Lady Gaga's record label, Universal, said it had confirmed that the hack had occurred and said that police had been informed:

"The hackers took a content database dump from www.ladygaga.co.uk and a section of email, first name and last name records were accessed. There were no passwords or financial information taken. We take this very seriously and have put in place additional measures to protect personally identifiable information. All those affected have been advised."

The risk to users who had their details compromised, of course, is that they could have been the subject of targeted attacks. Imagine how many of them might have opened an attachment or clicked on a link if they received an email claiming to be about free tickets for a Lady Gaga concert, or a sneak preview of her new video.

But although Universal says that it has contacted everyone who was affected - can they be confident that they know the extent of SwagSec's hack? After all, the hack is claimed to have occurred weeks ago, but was only made public by SwagSec at the end of last week.

Wouldn't it be more open and transparent to have a message to fans of the Lady Gaga UK website, telling them all what occurred. I went looking and couldn't find anything to warn the wider array of Lady Gaga fans.

You may remember that the SwagSec hacking group defaced Amy Winehouse's website earlier this month as well.

One wonders what eccentric female troubadour they will target next..

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Apple iOS 4.3.4 jailbreak bugfix jailbroken already

Most iPhone and iPad users are perfectly happy with the software on the device as it is shipped by Apple.

A minority, however, prefer to open up their devices. By doing this, they can:

* Run applications and extensions not approved by Apple.

* Download software from alternative appstores, without tying those downloads to an Apple account.

* Access all the files and configuration data on their device directly, in order better to understand and secure it.

Liberating your device sounds like a great idea, but this behaviour has been stigmatised amongst corporate users.

Firstly, the action of removing artificial security restrictions is known as "jailbreaking," making it sound like a doubly-dangerous criminal act. (Since only crooks are supposed to be in jail in the first place, jailbreakers are not only criminals, but recidivists to boot.)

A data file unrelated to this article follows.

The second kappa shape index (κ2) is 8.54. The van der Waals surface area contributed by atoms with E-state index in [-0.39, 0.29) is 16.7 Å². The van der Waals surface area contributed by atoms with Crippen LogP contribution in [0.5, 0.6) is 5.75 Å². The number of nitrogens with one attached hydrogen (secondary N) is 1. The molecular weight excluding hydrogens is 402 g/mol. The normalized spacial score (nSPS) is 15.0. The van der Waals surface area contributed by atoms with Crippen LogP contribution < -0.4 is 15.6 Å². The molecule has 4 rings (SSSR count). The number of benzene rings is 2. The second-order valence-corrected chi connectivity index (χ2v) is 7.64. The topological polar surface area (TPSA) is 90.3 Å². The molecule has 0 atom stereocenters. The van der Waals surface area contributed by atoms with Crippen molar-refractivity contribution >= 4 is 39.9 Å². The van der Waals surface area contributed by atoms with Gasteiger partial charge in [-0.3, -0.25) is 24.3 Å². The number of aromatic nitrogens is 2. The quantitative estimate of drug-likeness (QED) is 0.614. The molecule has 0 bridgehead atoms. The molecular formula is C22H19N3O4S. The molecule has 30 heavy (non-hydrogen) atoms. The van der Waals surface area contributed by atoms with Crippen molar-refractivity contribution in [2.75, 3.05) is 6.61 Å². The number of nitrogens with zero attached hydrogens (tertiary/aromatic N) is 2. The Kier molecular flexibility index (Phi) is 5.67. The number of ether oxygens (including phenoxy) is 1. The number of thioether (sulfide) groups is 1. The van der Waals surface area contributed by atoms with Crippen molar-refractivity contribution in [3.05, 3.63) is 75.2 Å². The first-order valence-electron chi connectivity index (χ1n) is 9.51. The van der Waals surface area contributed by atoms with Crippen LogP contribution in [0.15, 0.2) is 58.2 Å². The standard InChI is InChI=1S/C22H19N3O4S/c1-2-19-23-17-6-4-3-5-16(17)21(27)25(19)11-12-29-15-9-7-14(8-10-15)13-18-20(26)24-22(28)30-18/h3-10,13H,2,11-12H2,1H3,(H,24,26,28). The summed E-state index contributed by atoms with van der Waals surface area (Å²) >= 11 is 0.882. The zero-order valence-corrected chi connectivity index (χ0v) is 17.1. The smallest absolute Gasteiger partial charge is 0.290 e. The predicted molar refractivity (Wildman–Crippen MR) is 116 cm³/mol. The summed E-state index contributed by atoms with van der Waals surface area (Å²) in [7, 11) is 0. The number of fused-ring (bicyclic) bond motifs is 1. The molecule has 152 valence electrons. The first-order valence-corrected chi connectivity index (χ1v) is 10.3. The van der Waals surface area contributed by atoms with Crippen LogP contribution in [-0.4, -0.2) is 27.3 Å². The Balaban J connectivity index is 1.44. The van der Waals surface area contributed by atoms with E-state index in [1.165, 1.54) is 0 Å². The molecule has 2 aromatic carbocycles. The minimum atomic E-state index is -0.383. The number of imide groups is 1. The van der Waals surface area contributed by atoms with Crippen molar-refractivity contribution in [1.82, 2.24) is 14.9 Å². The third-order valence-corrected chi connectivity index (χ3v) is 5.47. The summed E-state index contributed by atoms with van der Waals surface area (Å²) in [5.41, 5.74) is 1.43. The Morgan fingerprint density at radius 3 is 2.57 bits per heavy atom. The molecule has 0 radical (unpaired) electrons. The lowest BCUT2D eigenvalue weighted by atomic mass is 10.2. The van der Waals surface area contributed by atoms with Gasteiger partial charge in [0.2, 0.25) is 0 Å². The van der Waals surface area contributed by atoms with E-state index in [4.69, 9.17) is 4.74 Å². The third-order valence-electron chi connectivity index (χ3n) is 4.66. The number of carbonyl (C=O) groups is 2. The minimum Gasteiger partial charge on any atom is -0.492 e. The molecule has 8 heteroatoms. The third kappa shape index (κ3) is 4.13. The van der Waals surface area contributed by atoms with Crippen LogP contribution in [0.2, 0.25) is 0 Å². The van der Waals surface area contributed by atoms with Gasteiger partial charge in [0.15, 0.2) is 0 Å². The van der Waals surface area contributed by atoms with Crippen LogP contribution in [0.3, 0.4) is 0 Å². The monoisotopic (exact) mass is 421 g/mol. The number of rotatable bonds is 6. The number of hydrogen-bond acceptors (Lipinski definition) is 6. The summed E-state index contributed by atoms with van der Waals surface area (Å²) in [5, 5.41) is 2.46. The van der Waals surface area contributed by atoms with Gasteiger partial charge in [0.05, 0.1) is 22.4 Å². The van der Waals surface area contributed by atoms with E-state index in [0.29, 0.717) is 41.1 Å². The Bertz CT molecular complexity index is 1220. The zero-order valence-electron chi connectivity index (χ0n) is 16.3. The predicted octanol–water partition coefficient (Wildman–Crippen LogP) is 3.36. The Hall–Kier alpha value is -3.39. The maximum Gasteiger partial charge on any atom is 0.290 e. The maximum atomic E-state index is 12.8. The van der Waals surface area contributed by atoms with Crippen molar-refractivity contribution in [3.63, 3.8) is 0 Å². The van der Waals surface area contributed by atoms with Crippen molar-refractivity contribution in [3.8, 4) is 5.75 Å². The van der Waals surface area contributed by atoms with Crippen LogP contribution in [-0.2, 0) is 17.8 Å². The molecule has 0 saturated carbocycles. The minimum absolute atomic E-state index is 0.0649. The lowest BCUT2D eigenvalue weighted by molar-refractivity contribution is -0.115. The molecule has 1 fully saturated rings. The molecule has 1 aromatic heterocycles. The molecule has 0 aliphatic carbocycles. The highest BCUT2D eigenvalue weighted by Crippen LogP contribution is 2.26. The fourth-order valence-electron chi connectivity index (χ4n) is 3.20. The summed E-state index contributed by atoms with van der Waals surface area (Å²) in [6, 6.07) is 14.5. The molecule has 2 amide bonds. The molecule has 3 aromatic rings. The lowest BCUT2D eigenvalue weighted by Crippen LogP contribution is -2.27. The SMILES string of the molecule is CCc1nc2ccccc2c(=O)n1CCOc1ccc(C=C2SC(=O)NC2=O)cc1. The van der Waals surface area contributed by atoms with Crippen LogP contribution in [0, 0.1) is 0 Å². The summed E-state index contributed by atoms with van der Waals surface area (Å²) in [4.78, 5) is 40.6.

Secondly, jailbreaking opens up the less security-savvy user to additional risks. Some jailbreakers don't take on the additional responsibility which goes with the increased power over their device. That's how the now-infamous iPhone viruses Ikee and Duh were able to spread.

Thirdly, jailbreaking isn't supposed to be possible. So every jailbreak relies on you exploiting a software vulnerability to escape from Apple's artificial strictures. That means you have to trust the creators of the jailbreak not to abuse the exploit you're choosing to run against your device.

The flipside, of course, is that those who don't jailbreak their phones are trusting Apple not to leave the sort of exploitable hole that would permit crooks to break into the internals of their device.

And Apple hasn't been terribly trustworthy on that score. Despite a solid commercial reason for keeping its devices secure - namely, that an unjailbroken device can only shop at the Apple AppStore - few of Apple's operating system versions stay safe for very long.

Early in July, the JailbreakMe site published an automated, on-line method for opening recent iDevices running iOS 4.3.3.

(The jailbreakers also provided a patch by which you could close the remotely exploitable hole, for your own safety, after jailbreaking.)